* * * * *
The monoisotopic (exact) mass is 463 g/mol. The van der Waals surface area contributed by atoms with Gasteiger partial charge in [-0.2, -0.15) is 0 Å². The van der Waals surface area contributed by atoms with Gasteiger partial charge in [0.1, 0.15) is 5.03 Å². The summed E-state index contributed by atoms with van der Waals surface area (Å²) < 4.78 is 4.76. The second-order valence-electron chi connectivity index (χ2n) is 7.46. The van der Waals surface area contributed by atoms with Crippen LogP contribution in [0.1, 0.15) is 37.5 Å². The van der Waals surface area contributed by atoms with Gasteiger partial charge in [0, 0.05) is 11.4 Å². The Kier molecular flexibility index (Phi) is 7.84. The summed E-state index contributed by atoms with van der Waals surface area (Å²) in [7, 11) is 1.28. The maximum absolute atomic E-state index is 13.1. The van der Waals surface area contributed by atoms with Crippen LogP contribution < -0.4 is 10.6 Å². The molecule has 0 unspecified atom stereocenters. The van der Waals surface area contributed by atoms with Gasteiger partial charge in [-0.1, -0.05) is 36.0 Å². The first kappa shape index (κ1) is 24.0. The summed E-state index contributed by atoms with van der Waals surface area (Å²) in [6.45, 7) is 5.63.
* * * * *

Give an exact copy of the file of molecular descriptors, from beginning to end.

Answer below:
The monoisotopic (exact) mass is 463 g/mol. The van der Waals surface area contributed by atoms with Gasteiger partial charge in [-0.2, -0.15) is 0 Å². The van der Waals surface area contributed by atoms with Gasteiger partial charge in [0.1, 0.15) is 5.03 Å². The summed E-state index contributed by atoms with van der Waals surface area (Å²) < 4.78 is 4.76. The second-order valence-electron chi connectivity index (χ2n) is 7.46. The van der Waals surface area contributed by atoms with Crippen LogP contribution in [0.1, 0.15) is 37.5 Å². The van der Waals surface area contributed by atoms with Gasteiger partial charge in [0, 0.05) is 11.4 Å². The Kier molecular flexibility index (Phi) is 7.84. The summed E-state index contributed by atoms with van der Waals surface area (Å²) in [7, 11) is 1.28. The maximum absolute atomic E-state index is 13.1. The van der Waals surface area contributed by atoms with Crippen LogP contribution < -0.4 is 10.6 Å². The molecule has 0 unspecified atom stereocenters. The van der Waals surface area contributed by atoms with Gasteiger partial charge in [-0.1, -0.05) is 36.0 Å². The first kappa shape index (κ1) is 24.0. The summed E-state index contributed by atoms with van der Waals surface area (Å²) in [6.45, 7) is 5.63.